Cydonian Monk

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About Cydonian Monk

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    Space Monk

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  • Location Houston, TX, USA
  • Interests Model Railroading (Operations), Languages, Space Stuff, Engineering

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  1. Forgotten Space Program

    Haven’t seen that one! Sounds like it must be part of the Leviathons DLC, which I’ve only barely played. I still haven’t even bought Synthetic Dawn.... I’ve been stuck in CK2 and HOI4 too much to really have time for Stellaris. [Last time I played a “full” game of Stellaris, one of the civs died because they built Dyson Spheres in half their systems (before that was limited to 1-per-civ), and then lost the other half of their systems in a war.]
  2. THE CAMWISE LOGS - "I hope you packed a change of pants."

    In background like we’re talking about? No. Closest thing I’ve seen was a slow-burn mod for solar sails; not sure whatever became of that. kOS programs will only operate on vessels that are “loaded” in the scene, at least as far as I’m aware. You can run a kOS program on a vessel that’s not the active one, again provided it’s not outside of physics range. I’ve done that in RSS many times (some of them accidentally).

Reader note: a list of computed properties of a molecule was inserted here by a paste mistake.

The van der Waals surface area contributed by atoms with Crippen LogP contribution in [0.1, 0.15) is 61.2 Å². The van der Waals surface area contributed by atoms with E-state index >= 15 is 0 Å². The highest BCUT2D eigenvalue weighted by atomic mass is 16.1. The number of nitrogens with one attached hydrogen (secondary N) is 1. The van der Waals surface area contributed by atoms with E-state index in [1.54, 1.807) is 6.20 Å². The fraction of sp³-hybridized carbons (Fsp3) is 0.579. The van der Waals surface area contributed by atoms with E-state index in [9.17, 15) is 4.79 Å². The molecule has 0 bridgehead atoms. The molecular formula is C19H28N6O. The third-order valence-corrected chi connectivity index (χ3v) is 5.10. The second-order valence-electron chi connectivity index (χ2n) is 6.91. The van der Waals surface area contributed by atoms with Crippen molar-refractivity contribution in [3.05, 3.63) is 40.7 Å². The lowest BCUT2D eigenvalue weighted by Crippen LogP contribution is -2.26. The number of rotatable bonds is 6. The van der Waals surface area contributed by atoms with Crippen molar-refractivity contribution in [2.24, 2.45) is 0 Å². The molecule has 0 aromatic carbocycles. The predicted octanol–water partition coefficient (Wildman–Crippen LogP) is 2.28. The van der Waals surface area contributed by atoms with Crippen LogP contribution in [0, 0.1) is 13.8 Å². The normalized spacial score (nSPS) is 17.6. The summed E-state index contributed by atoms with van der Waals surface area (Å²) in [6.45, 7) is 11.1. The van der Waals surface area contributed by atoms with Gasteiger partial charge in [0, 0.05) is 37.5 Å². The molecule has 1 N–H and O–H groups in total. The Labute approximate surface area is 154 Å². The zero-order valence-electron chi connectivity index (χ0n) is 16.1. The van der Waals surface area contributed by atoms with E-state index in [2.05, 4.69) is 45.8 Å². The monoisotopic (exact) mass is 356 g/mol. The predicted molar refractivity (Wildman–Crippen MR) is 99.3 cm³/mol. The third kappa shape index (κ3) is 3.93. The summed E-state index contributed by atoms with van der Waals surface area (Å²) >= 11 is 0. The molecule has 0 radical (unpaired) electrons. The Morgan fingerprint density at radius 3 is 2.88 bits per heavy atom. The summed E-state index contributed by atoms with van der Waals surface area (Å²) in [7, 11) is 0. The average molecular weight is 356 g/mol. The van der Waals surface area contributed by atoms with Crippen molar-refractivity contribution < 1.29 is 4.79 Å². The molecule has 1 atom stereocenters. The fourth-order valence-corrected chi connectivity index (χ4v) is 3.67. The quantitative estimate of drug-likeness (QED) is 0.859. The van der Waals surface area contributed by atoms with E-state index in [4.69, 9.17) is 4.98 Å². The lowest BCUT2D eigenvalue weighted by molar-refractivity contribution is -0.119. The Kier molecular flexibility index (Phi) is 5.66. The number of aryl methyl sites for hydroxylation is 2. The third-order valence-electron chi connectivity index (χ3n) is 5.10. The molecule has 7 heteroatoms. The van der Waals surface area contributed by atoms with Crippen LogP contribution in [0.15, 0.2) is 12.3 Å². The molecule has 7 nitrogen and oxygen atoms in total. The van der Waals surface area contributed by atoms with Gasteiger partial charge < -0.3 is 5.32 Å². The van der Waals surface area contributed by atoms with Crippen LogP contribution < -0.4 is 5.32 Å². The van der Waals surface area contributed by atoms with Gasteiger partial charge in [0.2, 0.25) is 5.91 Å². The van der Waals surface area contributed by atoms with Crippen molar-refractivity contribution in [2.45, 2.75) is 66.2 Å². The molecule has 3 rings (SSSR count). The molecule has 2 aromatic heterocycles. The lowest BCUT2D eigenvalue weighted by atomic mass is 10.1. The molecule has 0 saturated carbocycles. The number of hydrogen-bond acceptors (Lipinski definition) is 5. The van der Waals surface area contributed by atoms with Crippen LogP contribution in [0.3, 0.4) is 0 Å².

3. THE CAMWISE LOGS - "I hope you packed a change of pants."

    I think in the case of these many-hours-long burns that if you prove it’s mathematically possible and that your ship has enough fuel to do it, then it’s perfectly ok to subtract the resources you would’ve used and place yourself in the orbit you would’ve been in. It’s really just a mathematical exercise at that point anyway. Now if you’re using a random failures mod.... Not sure how to reconcile that. Roll a die? BTW - I quite like the dirty and worn out spacesuit in this episode.
  4. Or: “Hey, how big can we make a dish? And still get it into orbit?” That’s one big dish. Presumable HANDSOMELY here isn’t another mission name acronym. Don’t know what glitch your tempest took the form of, but it was quite nice to leave you a probe that would work as an interplanetary deep space relay. I half expect BARIS to put up a stop sign and say “hey now, not so fast.”
  5. Forgotten Space Program